I’m sure that many of the readers of the Skinny Daily share the roller coaster ride of weight gain and loss that I have been on several times in my life. There’s nothing like support and encouragement when we are undertaking a healthy lifestyle change, but for us roller coaster riders, we can develop a reluctance to discuss our latest efforts, lest our friends become the food police, or stand by and watch us potentially fall on our faces again. Intentionally or not, our associates can become our saboteurs, if we share the information about our weight management efforts injudiciously.
When I was losing my weight four years ago, I didn’t keep it a secret, but I never openly talked about it with anyone other than my partner, Devin. People noticed my changed appearance and I received nice compliments, but I didn’t tell anyone what I was doing (least of all my family, who have witnessed my many ups and downs over the years).
Ironically, the month I hit my healthy goal weight, I was laid off from my management job and sort of fell into weight management as a side career. This lasted for over two years, and obviously I had to face facts and ‘come out’ about it. I used to cringe (and I still do) when this avocation was mentioned at parties or other social gatherings. Is there anything more likely to kill conversation than to tell someone you’re a weight loss professional?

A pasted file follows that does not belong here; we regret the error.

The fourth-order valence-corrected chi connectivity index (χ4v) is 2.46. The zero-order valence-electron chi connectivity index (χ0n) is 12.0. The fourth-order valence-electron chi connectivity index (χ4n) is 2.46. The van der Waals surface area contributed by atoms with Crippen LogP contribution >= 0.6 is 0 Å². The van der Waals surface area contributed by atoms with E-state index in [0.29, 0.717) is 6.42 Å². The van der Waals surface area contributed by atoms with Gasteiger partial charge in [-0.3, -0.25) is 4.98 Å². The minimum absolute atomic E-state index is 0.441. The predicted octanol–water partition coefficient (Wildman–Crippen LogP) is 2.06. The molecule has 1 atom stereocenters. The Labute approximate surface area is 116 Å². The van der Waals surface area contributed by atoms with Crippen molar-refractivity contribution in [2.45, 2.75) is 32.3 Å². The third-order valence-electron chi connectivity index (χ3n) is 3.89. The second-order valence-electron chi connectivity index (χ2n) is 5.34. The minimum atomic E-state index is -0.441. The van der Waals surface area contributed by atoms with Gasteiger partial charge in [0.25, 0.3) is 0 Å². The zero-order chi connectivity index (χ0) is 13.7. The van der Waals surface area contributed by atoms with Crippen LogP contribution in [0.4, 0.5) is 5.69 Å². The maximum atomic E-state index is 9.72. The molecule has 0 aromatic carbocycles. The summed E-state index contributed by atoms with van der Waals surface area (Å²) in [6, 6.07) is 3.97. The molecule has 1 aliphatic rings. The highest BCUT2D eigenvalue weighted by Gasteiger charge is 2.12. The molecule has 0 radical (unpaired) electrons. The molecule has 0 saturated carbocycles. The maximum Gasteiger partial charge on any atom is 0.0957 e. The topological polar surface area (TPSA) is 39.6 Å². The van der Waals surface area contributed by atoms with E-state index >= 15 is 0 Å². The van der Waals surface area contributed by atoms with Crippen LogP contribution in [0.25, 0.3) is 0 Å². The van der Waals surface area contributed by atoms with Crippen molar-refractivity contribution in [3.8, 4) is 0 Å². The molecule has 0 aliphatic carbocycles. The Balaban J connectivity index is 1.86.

I remember a particular incident when I was stopped in the middle of a totally stressed out day to meet Devin and some friends of his for lunch — they began immediatey grilling me about what I could or couldn’t eat, and started spouting their own theories about weight loss, fat people, eating, etc. I actually excused myself from the table went to the restroom, locked the door and WEPT.
Weight loss is both immensely personal and inescabably public. Like it or not, no matter how indepent we are, we inevitably find ourselves in situations where our desire for healthy eating creates a certain disruption in the junk-food crazed society we live in. Some people can feel threatened, or dismayed for us, or just be plain ignorant about what it is we’re after. Coworkers, family members, neighbor…even the grocery clerk, can come out with comments about what we are (or more often ‘should’ be) doing.
But here’s the thing. I don’t actually think that most people are really trying to bug me or hinder my efforts. While it upsets me that my boss has probably asked me two dozen times about whether I ‘can’ eat meat or ‘can’ eat thus-and-such style cuisine, I honestly believe he means well. I tire of coming up with upbeat and simplified converstational gambits to deflect eating and weight loss questions that constantly come up, but I don’t think that people are attempting to undermine me.
And I don’t think there would be a way for me to just not say anything at all or go back in the closet. After all, I am not ashamed of my desire to look and feel slender and strong.
So, I’m just going to keep practicing my best Miss Manners smile and rehearse a few helpful phrases:
‘I’m funny, I only eat what I really like’
‘Thanks, but I’m not hungry’
‘I feel like eating healthy today’
‘I don’t know what works for other people, but this works great for me’
And last, but most certainly not least, when asked something truly inappropriate, absurd, or rude: a simple, silent stare, along with the faintest possible smile.